That's one of the lessons that filmmakers Tim Walsh and Ken Sons learned while making their new documentary, "Toyland: Fun In The Making," which explores the underbelly of the toy world via interviews with the inventors and developers of great toys like the Slinky, Play-Doh and Twister.
"It's a heavy-duty, super-secret business where rejection is part of the game," Sons said. "Still, to be around all these toy inventors who had created the games I played with while growing up -- I always had a Slinky -- was surreal."
His partner, Walsh, was already familiar with that part of it, both as a creator of games, like Blurt and TriBond, and the author of toy history books, like his current book, "Wham-O Super Book" (Chronicle Books), a history of the company that gave the world the Hula Hoop and the Frisbee.
Walsh says it takes a certain type of person to be a toy creator.
"They are not typical people. They think outside of the norm" he told AOL News. "Eddy Goldfarb, who created the wind-up chattering teeth in the late 1940s, saw an ad for something designed to hold false teeth and laughed. For some reason, that inspired him to create the chattering teeth."
Meanwhile, Kay and Bob Zufall, the developers of Play-Doh, came up with the idea after reading an article about alternative uses for wallpaper cleaner.
"They took an obsolete product and found a new use for it and took it to their brother-in-law who was in the toy industry," Walsh said. "He took the idea -- and the name Play-Doh -- and they never made any money from it. I think he took them on a trip."
However, he said they aren't sad about being ripped off.
"They did pretty well for themselves," he said. "He's a doctor and they live on a beautiful estate and they opened up a clinic in Dover, N.J., to provide medical care for the less fortunate."
Some others didn't do as well, such as James Spinello, who invented Operation back in the late 1960s.
"He took the game to Marvin Glass, who was the biggest toy designer at that time, and was paid $500 and the promise of a job when he got out of college," Walsh said.
That job never materialized, nor did any royalties.
"Surprisingly, he's not bitter," Walsh said. "When we premiered the film in Sarasota, Fla., you could hear a collective groan when he mentioned selling the game for $500, but he collects everything with the game and is very proud. He said the best moment was when a woman told him her son became a surgeon because of that game."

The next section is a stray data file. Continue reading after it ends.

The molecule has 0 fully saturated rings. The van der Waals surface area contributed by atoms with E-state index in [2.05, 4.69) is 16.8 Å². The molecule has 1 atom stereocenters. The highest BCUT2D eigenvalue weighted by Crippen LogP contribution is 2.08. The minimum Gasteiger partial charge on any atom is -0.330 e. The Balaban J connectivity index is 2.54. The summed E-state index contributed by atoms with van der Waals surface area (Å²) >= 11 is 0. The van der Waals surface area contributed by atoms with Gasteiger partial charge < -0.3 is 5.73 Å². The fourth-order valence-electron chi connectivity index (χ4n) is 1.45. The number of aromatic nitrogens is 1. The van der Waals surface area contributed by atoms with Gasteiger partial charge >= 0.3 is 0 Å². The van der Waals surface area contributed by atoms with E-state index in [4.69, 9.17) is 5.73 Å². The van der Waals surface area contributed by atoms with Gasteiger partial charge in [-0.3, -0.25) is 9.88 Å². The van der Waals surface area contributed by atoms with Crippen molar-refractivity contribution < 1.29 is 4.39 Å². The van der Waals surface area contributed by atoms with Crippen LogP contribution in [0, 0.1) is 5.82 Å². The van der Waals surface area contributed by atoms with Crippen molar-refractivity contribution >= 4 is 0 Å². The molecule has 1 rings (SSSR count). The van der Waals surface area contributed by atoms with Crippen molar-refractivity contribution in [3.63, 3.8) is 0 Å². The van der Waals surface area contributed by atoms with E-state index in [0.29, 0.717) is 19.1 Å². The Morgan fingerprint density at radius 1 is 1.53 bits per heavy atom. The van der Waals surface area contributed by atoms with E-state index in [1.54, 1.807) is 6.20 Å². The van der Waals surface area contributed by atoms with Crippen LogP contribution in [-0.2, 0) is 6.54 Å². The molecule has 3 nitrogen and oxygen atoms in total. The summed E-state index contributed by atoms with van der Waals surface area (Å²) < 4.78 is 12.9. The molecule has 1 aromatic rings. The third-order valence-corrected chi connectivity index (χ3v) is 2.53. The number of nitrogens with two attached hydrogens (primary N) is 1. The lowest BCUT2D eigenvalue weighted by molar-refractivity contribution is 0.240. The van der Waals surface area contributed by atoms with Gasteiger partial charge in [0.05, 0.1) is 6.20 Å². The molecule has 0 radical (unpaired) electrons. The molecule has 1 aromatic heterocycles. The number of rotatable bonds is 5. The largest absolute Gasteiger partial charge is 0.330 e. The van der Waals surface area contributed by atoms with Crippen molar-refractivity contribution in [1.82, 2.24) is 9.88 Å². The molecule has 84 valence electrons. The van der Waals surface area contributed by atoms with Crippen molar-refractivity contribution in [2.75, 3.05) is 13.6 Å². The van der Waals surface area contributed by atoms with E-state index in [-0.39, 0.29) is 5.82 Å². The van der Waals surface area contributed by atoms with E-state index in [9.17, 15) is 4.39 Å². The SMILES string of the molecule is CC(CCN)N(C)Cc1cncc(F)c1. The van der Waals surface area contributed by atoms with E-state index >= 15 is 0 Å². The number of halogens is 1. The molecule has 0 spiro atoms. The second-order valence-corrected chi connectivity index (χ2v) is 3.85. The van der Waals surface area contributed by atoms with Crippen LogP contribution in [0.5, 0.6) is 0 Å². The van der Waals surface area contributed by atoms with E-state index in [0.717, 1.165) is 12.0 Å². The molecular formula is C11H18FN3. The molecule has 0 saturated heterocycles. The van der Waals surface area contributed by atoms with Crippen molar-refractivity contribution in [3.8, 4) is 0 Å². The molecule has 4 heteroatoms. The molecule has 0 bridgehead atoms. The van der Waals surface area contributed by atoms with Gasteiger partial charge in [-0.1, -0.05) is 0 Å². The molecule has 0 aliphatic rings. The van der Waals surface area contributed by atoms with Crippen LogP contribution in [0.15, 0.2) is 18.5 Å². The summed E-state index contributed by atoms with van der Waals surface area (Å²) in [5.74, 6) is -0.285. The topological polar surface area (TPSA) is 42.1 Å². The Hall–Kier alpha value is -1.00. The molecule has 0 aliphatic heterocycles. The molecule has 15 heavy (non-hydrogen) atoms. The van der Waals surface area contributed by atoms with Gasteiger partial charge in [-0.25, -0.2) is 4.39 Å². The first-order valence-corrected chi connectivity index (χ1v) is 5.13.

Walsh was also impressed by the attitude of Milt Levine, who as "Uncle Miltie," created the original ant farm.
"He has a great line," Walsh said. "He tells people, 'People are impressed that an ant can lift 10 times its own strength, but I'm more impressed that they can put three kids through college.'"
Not every toy inventor has that kind of happy ending.
Richard James created the Slinky with his wife, Betty, but ended up joining a religious cult in Bolivia where he spent his last years, leaving his wife to run the company, which she did with great success.
"At first, I wanted to interview the creators of these toys -- the rock stars of this industry," he said. "Everybody knows the Slinky, but don't know that Betty James developed it with her husband, Richard. They don't know Reyn Guyer created Twister or the Nerf ball.
"However, it became apparent we didn't have an outcome. It was just me interviewing one old guy and then another. So we decided to include the development of a new product I'd been working on and show me trying to sell it."
That product started out as a game Walsh developed while watching his kids decorate their chins with funny faces. He envisioned it as a card game at first, but also thought about turning it into a face painting kit.
"He also gave me some other great advice: He says the best toys break a rule. For instance, you don't throw a ball in the house, but that's exactly what you do with a Nerf. You're not supposed to invade personal space, but that's what makes Twister so fun. That's why he liked my game Blurt so much -- you're supposed to raise your hand, not blurt out the answer."
"It was a little awkward having that be filmed, but while Hasbro rejected it, their executive Mike Hirtle was willing to offer advice about toys in general," he said. "He also conceded that he's been wrong before."
Walsh was ultimately able to sell his product, which is now called "Crazy Chins," to a face painting company. "It's been scaled way back from what we originally planned -- which is not uncommon. This is an industry where you have grown men and women deciding what kids like."